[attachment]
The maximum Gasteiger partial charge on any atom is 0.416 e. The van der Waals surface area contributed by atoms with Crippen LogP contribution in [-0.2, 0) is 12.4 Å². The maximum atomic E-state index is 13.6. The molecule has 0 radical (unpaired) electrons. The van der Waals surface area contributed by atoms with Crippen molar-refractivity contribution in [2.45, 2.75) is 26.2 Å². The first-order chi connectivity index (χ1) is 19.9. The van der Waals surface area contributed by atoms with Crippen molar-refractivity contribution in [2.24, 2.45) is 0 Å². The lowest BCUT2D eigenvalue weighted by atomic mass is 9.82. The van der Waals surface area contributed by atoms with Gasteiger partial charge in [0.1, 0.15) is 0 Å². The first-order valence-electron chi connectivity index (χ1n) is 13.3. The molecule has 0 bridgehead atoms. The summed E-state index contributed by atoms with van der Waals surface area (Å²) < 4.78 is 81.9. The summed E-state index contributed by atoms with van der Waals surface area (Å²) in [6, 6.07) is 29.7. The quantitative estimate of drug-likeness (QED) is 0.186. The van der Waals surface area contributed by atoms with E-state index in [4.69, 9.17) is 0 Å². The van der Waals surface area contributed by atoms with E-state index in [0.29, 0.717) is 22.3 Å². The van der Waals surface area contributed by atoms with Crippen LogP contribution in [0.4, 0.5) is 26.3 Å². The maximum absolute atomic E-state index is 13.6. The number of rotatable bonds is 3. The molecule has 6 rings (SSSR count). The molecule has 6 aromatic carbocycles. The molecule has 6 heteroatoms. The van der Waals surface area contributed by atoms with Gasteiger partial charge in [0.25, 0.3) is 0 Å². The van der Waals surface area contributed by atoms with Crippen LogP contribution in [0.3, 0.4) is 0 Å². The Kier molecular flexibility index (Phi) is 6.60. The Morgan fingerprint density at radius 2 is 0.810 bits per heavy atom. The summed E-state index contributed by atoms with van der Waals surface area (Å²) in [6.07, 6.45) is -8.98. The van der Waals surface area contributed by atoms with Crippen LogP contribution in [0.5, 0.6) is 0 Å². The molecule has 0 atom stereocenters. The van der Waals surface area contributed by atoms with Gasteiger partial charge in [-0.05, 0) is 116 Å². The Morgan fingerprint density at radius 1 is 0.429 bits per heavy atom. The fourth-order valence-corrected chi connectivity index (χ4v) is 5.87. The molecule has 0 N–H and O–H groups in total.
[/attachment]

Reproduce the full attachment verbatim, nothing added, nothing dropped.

The maximum Gasteiger partial charge on any atom is 0.416 e. The van der Waals surface area contributed by atoms with Crippen LogP contribution in [-0.2, 0) is 12.4 Å². The maximum atomic E-state index is 13.6. The molecule has 0 radical (unpaired) electrons. The van der Waals surface area contributed by atoms with Crippen molar-refractivity contribution in [2.45, 2.75) is 26.2 Å². The first-order chi connectivity index (χ1) is 19.9. The van der Waals surface area contributed by atoms with Crippen molar-refractivity contribution in [2.24, 2.45) is 0 Å². The lowest BCUT2D eigenvalue weighted by atomic mass is 9.82. The van der Waals surface area contributed by atoms with Gasteiger partial charge in [0.1, 0.15) is 0 Å². The first-order valence-electron chi connectivity index (χ1n) is 13.3. The molecule has 0 bridgehead atoms. The summed E-state index contributed by atoms with van der Waals surface area (Å²) < 4.78 is 81.9. The summed E-state index contributed by atoms with van der Waals surface area (Å²) in [6, 6.07) is 29.7. The quantitative estimate of drug-likeness (QED) is 0.186. The van der Waals surface area contributed by atoms with E-state index in [4.69, 9.17) is 0 Å². The van der Waals surface area contributed by atoms with E-state index in [0.29, 0.717) is 22.3 Å². The van der Waals surface area contributed by atoms with Crippen LogP contribution in [0.4, 0.5) is 26.3 Å². The maximum absolute atomic E-state index is 13.6. The number of rotatable bonds is 3. The molecule has 6 rings (SSSR count). The molecule has 6 aromatic carbocycles. The molecule has 6 heteroatoms. The van der Waals surface area contributed by atoms with Gasteiger partial charge in [0.25, 0.3) is 0 Å². The van der Waals surface area contributed by atoms with Crippen LogP contribution in [0.3, 0.4) is 0 Å². The Kier molecular flexibility index (Phi) is 6.60. The Morgan fingerprint density at radius 2 is 0.810 bits per heavy atom. The summed E-state index contributed by atoms with van der Waals surface area (Å²) in [6.07, 6.45) is -8.98. The van der Waals surface area contributed by atoms with Crippen LogP contribution in [0.5, 0.6) is 0 Å². The molecule has 0 atom stereocenters. The van der Waals surface area contributed by atoms with Gasteiger partial charge in [-0.05, 0) is 116 Å². The Morgan fingerprint density at radius 1 is 0.429 bits per heavy atom. The fourth-order valence-corrected chi connectivity index (χ4v) is 5.87. The molecule has 0 N–H and O–H groups in total.